2 February 2018
Under the right conditions, bushfires can cause their own storms. This is an example of pyroconvection, and can lead to extremely dangerous bushfires. Hub researchers found that conditions favourable for pyroconvection have increased in south-eastern Australia since 1979.
When bushfires create their own weather
Under particular environmental conditions, the heat and moisture generated by bushfires can create clouds and even thunderstorms. The winds and lightning generated by these clouds can result in more dangerous bushfires on the ground. Both the 2003 Canberra fires and Victoria’s Black Saturday fires in 2009 were examples of extremely dangerous pyroconvective events.
There are a range of risk factors that can lead to the occurrence of dangerous pyroconvection events, including weather conditions near the surface as well as higher up in the atmosphere. In particular, a decrease in atmospheric stability (caused by changes in temperature and humidity at different heights through the atmosphere) when combined with dangerous near-surface conditions (e.g. extreme temperature, wind speed, humidity and fuel availability) can increase the likelihood of dangerous pyroconvection events.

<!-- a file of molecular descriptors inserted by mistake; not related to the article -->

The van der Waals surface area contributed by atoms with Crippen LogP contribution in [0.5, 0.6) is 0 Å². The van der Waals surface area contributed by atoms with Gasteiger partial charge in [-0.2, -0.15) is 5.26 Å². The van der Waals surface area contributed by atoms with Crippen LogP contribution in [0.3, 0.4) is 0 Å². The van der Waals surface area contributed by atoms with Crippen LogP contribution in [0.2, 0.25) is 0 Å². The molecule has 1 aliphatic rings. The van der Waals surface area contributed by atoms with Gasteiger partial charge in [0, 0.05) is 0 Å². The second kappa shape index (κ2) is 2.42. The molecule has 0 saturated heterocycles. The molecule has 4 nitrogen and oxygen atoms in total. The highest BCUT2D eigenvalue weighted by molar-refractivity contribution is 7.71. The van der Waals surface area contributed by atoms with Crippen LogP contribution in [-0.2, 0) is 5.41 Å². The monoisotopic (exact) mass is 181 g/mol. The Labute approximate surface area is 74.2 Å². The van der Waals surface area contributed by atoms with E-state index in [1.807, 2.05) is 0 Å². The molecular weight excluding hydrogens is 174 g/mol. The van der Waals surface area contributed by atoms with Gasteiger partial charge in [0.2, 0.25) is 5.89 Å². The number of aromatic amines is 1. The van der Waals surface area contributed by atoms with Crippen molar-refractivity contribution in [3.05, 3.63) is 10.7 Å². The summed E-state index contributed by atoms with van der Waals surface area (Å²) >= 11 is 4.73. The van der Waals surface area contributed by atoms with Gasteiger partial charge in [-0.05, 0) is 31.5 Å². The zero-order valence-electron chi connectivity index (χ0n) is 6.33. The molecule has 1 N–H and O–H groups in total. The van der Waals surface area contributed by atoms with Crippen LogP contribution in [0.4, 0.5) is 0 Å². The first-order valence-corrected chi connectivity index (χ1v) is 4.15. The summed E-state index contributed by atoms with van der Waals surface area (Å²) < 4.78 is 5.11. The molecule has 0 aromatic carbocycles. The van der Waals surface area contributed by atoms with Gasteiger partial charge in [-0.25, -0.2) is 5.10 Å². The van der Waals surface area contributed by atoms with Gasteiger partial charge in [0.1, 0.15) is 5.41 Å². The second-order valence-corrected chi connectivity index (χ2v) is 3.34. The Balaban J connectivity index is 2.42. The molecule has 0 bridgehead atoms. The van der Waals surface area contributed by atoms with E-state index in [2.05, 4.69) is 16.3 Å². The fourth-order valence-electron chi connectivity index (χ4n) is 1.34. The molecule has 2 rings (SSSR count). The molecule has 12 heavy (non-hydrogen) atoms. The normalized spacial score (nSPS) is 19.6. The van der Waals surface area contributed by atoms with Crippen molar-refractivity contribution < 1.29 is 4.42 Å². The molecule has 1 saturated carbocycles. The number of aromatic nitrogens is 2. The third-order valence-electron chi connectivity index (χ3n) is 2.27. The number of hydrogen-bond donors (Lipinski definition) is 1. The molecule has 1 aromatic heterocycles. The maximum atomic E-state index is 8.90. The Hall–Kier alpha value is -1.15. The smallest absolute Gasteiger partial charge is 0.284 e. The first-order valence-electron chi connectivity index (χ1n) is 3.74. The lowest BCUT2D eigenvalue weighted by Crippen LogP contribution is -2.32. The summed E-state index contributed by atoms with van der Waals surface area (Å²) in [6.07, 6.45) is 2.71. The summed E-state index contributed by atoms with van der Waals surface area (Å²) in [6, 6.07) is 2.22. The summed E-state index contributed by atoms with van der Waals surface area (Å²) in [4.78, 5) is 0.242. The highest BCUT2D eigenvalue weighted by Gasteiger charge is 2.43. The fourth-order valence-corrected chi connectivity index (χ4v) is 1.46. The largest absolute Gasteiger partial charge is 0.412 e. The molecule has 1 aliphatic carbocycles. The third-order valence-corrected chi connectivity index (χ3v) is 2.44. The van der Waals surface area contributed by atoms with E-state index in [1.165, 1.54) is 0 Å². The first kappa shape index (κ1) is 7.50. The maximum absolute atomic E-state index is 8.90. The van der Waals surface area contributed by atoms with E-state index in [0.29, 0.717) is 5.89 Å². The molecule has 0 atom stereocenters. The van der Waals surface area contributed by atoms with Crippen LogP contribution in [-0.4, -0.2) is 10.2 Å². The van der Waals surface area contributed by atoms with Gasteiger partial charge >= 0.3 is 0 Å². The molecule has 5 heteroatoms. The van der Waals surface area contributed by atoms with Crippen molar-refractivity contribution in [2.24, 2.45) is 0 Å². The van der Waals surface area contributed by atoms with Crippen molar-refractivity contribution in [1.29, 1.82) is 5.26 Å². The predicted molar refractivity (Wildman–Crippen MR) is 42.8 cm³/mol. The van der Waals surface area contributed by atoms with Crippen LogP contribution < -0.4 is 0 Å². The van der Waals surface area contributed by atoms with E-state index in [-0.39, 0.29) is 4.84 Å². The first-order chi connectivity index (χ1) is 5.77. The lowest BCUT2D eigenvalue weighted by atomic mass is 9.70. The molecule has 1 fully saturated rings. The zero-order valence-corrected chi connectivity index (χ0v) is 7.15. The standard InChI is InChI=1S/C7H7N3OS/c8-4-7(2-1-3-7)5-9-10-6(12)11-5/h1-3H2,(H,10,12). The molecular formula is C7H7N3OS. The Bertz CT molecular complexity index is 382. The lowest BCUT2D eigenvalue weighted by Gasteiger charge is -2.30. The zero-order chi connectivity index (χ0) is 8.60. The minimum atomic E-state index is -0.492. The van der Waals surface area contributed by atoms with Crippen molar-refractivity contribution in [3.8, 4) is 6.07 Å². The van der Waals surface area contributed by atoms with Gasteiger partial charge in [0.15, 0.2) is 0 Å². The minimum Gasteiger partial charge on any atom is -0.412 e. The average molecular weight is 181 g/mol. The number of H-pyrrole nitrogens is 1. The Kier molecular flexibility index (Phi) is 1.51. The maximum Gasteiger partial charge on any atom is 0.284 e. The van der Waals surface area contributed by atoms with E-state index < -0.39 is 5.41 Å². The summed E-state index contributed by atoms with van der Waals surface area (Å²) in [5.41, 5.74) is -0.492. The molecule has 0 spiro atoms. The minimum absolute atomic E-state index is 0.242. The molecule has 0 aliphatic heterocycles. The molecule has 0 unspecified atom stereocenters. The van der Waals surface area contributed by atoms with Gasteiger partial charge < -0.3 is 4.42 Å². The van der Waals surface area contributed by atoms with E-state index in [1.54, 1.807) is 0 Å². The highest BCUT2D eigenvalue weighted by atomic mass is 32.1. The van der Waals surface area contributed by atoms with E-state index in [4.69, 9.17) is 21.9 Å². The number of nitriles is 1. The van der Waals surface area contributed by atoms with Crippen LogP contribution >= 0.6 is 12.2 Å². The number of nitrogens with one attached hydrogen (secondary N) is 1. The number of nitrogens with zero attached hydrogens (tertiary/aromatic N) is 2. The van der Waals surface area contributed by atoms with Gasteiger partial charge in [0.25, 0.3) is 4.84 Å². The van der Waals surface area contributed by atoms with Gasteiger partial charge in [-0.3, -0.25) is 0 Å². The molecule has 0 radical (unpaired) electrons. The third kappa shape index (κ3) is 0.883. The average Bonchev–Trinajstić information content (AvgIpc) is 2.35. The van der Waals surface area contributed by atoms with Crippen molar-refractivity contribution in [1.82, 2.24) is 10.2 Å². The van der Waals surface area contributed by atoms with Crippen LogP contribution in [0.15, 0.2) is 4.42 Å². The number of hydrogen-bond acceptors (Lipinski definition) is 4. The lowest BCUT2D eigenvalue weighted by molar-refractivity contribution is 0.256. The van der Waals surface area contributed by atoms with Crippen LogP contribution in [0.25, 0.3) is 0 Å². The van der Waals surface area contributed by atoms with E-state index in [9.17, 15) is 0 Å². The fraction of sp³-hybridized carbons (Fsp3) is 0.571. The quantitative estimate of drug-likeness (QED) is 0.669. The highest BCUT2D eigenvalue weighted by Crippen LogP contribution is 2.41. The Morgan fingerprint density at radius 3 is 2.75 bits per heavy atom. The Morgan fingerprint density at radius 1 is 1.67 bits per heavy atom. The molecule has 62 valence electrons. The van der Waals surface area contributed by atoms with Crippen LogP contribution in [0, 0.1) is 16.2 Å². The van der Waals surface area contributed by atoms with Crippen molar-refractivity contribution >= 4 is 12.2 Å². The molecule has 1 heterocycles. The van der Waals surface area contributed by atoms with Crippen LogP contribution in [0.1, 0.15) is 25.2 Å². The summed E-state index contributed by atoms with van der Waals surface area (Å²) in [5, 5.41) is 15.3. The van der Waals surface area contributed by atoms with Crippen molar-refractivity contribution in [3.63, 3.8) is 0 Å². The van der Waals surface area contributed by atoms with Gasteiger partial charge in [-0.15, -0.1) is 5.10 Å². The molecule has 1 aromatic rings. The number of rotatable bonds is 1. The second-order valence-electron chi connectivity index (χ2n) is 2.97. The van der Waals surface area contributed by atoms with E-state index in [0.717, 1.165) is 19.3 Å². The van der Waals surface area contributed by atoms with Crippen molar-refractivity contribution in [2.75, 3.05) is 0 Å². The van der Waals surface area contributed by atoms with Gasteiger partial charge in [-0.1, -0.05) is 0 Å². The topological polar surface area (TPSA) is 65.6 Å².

Changing patterns of pyroconvection risk
Hub researchers examined datasets extending back to 1979 to identify periods of high risk, based on atmospheric stability combined with near-surface fire weather conditions, to see if they could determine any significant changes in the occurrence of these factors over that period.
They found that the simultaneous occurrence of these atmospheric risk factors varied regionally and seasonally, with the highest risk factors occurring most often in summer and spring. This only occurred for about 5–10 days per season in parts of southern Australia in summer and in parts of northern and eastern Australia in spring.
Over the past 40 years, south-eastern Australia has seen increasingly more days where both surface and upper atmosphere conditions are favourable for pyroconvection, mainly during the spring and summer fire seasons. Future Hub research will use climate models to better understand how this trend may be linked to climate change, and what further changes we may expect in the future.
Over the past 40 years, south-eastern Australia has seen an increasing number of high pyroconvection risk days in summer (Source: Dowdy & Pepler, 2018)
Implications and applications
A better understanding of the environmental conditions associated with pyroconvection will provide emergency managers with additional information with which to plan for and respond to bushfires and will inform disaster risk reduction activities.
Given the high human and property cost of extreme fires, identifying and understanding the environmental conditions that increase the risk of pyroconvection will also benefit health services, planning agencies and insurers.
For more detail please refer to the original research paper:
Dowdy AJ and Pepler A. 2018. Pyroconvection risk in Australia: climatological changes in atmospheric stability and surface fire conditions. Geophysical Research Letters, doi:10.1002/2017GL076654